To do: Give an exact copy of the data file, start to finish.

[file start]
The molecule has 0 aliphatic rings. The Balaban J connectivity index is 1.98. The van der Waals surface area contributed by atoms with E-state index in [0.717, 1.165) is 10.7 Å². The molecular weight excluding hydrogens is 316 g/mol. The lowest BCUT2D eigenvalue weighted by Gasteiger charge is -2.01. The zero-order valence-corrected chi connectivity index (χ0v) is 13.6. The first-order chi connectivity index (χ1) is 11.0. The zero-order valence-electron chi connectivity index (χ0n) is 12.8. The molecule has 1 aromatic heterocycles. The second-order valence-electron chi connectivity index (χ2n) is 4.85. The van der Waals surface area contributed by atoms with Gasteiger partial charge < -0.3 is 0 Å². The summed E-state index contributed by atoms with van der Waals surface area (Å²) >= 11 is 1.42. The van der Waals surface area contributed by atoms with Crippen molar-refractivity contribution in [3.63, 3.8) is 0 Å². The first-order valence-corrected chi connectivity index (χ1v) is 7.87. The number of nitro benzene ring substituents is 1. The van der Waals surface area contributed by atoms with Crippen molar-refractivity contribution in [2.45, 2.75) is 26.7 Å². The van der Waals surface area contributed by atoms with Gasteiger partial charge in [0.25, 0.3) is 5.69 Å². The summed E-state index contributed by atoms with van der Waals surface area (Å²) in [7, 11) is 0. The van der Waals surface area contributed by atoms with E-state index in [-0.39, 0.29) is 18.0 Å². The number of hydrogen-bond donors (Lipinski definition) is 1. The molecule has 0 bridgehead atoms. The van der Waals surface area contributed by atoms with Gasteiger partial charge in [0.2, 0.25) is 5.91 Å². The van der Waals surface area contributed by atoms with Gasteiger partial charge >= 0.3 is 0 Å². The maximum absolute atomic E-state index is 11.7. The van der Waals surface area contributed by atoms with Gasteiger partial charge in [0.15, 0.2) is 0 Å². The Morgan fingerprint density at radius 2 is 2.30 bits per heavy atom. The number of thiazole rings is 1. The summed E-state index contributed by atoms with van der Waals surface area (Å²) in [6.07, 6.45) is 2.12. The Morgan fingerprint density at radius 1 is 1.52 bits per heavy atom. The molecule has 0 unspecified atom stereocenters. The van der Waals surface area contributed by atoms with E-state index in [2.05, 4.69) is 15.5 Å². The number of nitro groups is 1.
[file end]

The molecule has 0 aliphatic rings. The Balaban J connectivity index is 1.98. The van der Waals surface area contributed by atoms with E-state index in [0.717, 1.165) is 10.7 Å². The molecular weight excluding hydrogens is 316 g/mol. The lowest BCUT2D eigenvalue weighted by Gasteiger charge is -2.01. The zero-order valence-corrected chi connectivity index (χ0v) is 13.6. The first-order chi connectivity index (χ1) is 11.0. The zero-order valence-electron chi connectivity index (χ0n) is 12.8. The molecule has 1 aromatic heterocycles. The second-order valence-electron chi connectivity index (χ2n) is 4.85. The van der Waals surface area contributed by atoms with Gasteiger partial charge < -0.3 is 0 Å². The summed E-state index contributed by atoms with van der Waals surface area (Å²) >= 11 is 1.42. The van der Waals surface area contributed by atoms with Crippen molar-refractivity contribution in [3.63, 3.8) is 0 Å². The first-order valence-corrected chi connectivity index (χ1v) is 7.87. The number of nitro benzene ring substituents is 1. The van der Waals surface area contributed by atoms with Crippen molar-refractivity contribution in [2.45, 2.75) is 26.7 Å². The van der Waals surface area contributed by atoms with Gasteiger partial charge in [0.25, 0.3) is 5.69 Å². The summed E-state index contributed by atoms with van der Waals surface area (Å²) in [7, 11) is 0. The van der Waals surface area contributed by atoms with E-state index in [-0.39, 0.29) is 18.0 Å². The number of hydrogen-bond donors (Lipinski definition) is 1. The molecule has 0 bridgehead atoms. The van der Waals surface area contributed by atoms with Gasteiger partial charge in [0.2, 0.25) is 5.91 Å². The van der Waals surface area contributed by atoms with Gasteiger partial charge >= 0.3 is 0 Å². The maximum absolute atomic E-state index is 11.7. The van der Waals surface area contributed by atoms with Gasteiger partial charge in [0.15, 0.2) is 0 Å². The Morgan fingerprint density at radius 2 is 2.30 bits per heavy atom. The number of thiazole rings is 1. The summed E-state index contributed by atoms with van der Waals surface area (Å²) in [6.07, 6.45) is 2.12. The Morgan fingerprint density at radius 1 is 1.52 bits per heavy atom. The molecule has 0 unspecified atom stereocenters. The van der Waals surface area contributed by atoms with E-state index in [2.05, 4.69) is 15.5 Å². The number of nitro groups is 1.